Reading the tea leaves: From chai to high tea

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September 20, 2022

Written by Christina Moniz

Retail chains are on an expansion spree, riding on growing demand from a young consumer cohort

Just about a month back, Wagh Bakri Tea Group, the third largest packaged tea company in India with a turnover of over `1,500 crore, opened its 15th tea lounge in Noida’s upscale DLF Mall of India.

A little over two years ago, Chaayos’ physical footprint was 75 outlets across the country. Currently, its store count is 200.

Just about a month back, Wagh Bakri Tea Group, the third largest packaged tea company in India with a turnover of over `1,500 crore, opened its 15th tea lounge in Noida’s upscale DLF Mall of India.

A little over two years ago, Chaayos’ physical footprint was 75 outlets across the country. Currently, its store count is 200.

Get the drift?

Today the humble cuppa is much bigger than an excuse for roadside tittle-tattle. The rash of tea lounges and bars have taken what used to be, at its best, a social lubricant, and turned it into a `700-crore market.

Homegrown tea café chains have been quick to cash in on the out-of-home demand from a young consumer cohort, offering snacks, groovy ambience and even free wi-fi connectivity. Chains such as Chaayos, Chai Point and Wagh Bakri’s Tea Lounge are ramping up their offerings to cater to a segment for whom coffee shops were the default hang-out zone. Up until now.

But how sustainable are they, given that 80% of the tea drinking market is unorganised? Pramod Damodaran, CEO, Wagh Bakri Tea Lounge, says brands in this segment are catering to the “need state of the consumer”, whether it is meetings,family outings, a quick rest after shopping at the mall or a quiet moment in airports, offices or hospitals. “We elevate the tea drinking experience and make it premium, almost akin to how tea drinkers in the past would enjoy their tea at fancy hotels, but we offer the experience at affordable prices,” he says. While coffee chains offer muffins and croissants with their beverages, Wagh Bakri pairs its teas with pakoras, samosas and vada pav, which resonate more with the average Indian consumer.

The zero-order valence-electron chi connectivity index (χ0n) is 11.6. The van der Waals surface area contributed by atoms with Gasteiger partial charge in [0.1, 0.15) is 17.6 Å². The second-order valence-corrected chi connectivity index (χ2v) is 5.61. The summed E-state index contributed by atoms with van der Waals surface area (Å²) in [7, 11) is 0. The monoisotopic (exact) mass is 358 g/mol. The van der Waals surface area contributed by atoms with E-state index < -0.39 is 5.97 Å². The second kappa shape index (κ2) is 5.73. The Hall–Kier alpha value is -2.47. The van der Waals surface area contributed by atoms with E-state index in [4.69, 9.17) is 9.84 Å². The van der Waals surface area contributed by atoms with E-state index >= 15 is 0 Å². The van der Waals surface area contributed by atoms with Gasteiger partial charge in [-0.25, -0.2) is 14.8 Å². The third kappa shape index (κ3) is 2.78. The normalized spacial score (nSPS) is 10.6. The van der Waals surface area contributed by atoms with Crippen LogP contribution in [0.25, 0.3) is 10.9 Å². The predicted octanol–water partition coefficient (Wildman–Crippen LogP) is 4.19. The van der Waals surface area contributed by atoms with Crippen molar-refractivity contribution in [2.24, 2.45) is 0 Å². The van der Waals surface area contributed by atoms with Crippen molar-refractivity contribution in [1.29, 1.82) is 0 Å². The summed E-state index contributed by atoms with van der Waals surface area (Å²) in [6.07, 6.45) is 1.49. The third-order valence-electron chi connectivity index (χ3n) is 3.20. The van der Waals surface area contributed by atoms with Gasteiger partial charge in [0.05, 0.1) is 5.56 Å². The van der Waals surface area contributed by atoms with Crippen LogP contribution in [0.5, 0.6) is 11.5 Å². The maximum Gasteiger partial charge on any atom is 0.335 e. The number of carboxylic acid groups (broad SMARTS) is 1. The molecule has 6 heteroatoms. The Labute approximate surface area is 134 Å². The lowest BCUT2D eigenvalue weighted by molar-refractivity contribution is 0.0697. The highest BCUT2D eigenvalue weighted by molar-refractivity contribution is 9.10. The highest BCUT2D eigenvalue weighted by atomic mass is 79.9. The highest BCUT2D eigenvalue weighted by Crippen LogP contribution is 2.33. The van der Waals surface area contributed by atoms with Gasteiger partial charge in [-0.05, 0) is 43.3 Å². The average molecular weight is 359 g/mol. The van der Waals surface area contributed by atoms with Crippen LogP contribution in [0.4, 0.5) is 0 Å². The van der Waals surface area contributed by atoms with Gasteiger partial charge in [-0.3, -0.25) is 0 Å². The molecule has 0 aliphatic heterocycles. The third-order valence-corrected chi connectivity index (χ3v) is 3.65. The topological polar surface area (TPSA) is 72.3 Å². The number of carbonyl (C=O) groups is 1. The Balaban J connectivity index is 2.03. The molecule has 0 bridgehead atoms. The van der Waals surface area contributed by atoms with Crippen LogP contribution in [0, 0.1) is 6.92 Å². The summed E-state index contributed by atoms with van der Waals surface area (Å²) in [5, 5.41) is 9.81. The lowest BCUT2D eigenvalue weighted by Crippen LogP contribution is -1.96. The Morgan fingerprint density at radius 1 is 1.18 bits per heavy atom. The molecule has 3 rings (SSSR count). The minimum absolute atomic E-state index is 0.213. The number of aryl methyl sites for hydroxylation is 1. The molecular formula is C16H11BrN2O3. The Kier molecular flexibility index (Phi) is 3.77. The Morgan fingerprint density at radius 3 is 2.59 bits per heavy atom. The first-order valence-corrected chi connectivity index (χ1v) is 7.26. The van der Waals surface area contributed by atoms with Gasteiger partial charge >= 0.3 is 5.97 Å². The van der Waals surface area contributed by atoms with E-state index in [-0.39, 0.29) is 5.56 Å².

Growing the market

Nitin Saluja, founder, Chaayos, draws parallels with global coffee brand, Starbucks. “Before Starbucks launched in the US, there were very few good quality coffee retail outlets. In the Indian context, before chai cafes were launched, consumers could barely enjoy a good cup of tea in a hygienic retail space outside their homes,” he says.

The pandemic, too, played its part in getting consumers to choose hygienic options. That is why home delivery, which was 20% of Chaayos’ revenue prior to the pandemic, now hovers around 30-35%.

The success of chai chains is a reflection of evolving consumer preferences. Saluja says despite the presence of huge international and homegrown brands in the coffee retail segment, the category earns an annual revenue of around 1,500 crore. “In comparison, there are only 3-4 homegrown chai café players, but their combined annual revenue is around700 crore. Only chai retail chains in India can replicate the success of coffee chains in the West,” he says.

Damodaran says his chain is not competing with coffee chains but rather catering to the growing need for cafes. It is for this reason that the brand also offers coffee across its outlets. Wagh Bakri has 15 tea lounges and 10 tea kiosks (Tea World) across Maharashtra, Gujarat and Delhi NCR but plans to ramp up its footprint in the North, West and South over the next three years.

“The industry can ensure long-term health only by capturing the value offered by out-of-home consumption in modern branded formats, packaged branded sales in modern retail and direct-to-consumer models,” sums up Devangshu Dutta, CEO, Third Eyesight.

Source: financialexpress

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